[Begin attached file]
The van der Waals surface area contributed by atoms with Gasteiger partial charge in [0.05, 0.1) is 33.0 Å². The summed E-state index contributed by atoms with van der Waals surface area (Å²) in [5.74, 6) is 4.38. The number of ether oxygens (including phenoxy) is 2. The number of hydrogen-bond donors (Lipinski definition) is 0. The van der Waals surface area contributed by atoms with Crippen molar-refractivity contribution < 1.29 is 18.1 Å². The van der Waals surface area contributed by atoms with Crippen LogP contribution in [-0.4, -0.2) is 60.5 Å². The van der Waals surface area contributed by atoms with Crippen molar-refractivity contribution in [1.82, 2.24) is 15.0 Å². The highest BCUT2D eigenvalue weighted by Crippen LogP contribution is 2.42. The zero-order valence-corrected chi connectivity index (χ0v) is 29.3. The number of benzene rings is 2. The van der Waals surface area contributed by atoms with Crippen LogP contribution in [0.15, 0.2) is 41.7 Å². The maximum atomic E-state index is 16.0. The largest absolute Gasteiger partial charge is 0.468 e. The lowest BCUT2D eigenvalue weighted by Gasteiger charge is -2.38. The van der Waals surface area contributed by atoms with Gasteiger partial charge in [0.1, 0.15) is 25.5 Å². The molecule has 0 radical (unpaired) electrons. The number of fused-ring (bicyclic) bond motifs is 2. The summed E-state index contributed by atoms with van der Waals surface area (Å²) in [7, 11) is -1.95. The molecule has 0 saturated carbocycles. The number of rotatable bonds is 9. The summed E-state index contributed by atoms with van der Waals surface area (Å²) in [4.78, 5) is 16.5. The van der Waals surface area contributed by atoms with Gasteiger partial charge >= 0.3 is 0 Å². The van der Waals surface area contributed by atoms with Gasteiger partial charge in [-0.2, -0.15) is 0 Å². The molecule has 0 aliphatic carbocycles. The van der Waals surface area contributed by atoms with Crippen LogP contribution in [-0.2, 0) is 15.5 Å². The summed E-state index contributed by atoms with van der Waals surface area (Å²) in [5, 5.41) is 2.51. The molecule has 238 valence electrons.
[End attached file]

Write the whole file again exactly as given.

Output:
The van der Waals surface area contributed by atoms with Gasteiger partial charge in [0.05, 0.1) is 33.0 Å². The summed E-state index contributed by atoms with van der Waals surface area (Å²) in [5.74, 6) is 4.38. The number of ether oxygens (including phenoxy) is 2. The number of hydrogen-bond donors (Lipinski definition) is 0. The van der Waals surface area contributed by atoms with Crippen molar-refractivity contribution < 1.29 is 18.1 Å². The van der Waals surface area contributed by atoms with Crippen LogP contribution in [-0.4, -0.2) is 60.5 Å². The van der Waals surface area contributed by atoms with Crippen molar-refractivity contribution in [1.82, 2.24) is 15.0 Å². The highest BCUT2D eigenvalue weighted by Crippen LogP contribution is 2.42. The zero-order valence-corrected chi connectivity index (χ0v) is 29.3. The number of benzene rings is 2. The van der Waals surface area contributed by atoms with Crippen LogP contribution in [0.15, 0.2) is 41.7 Å². The maximum atomic E-state index is 16.0. The largest absolute Gasteiger partial charge is 0.468 e. The lowest BCUT2D eigenvalue weighted by Gasteiger charge is -2.38. The van der Waals surface area contributed by atoms with Gasteiger partial charge in [0.1, 0.15) is 25.5 Å². The molecule has 0 radical (unpaired) electrons. The number of fused-ring (bicyclic) bond motifs is 2. The summed E-state index contributed by atoms with van der Waals surface area (Å²) in [7, 11) is -1.95. The molecule has 0 saturated carbocycles. The number of rotatable bonds is 9. The summed E-state index contributed by atoms with van der Waals surface area (Å²) in [4.78, 5) is 16.5. The van der Waals surface area contributed by atoms with Gasteiger partial charge >= 0.3 is 0 Å². The van der Waals surface area contributed by atoms with Gasteiger partial charge in [-0.2, -0.15) is 0 Å². The molecule has 0 aliphatic carbocycles. The van der Waals surface area contributed by atoms with Crippen LogP contribution in [-0.2, 0) is 15.5 Å². The summed E-state index contributed by atoms with van der Waals surface area (Å²) in [5, 5.41) is 2.51. The molecule has 238 valence electrons.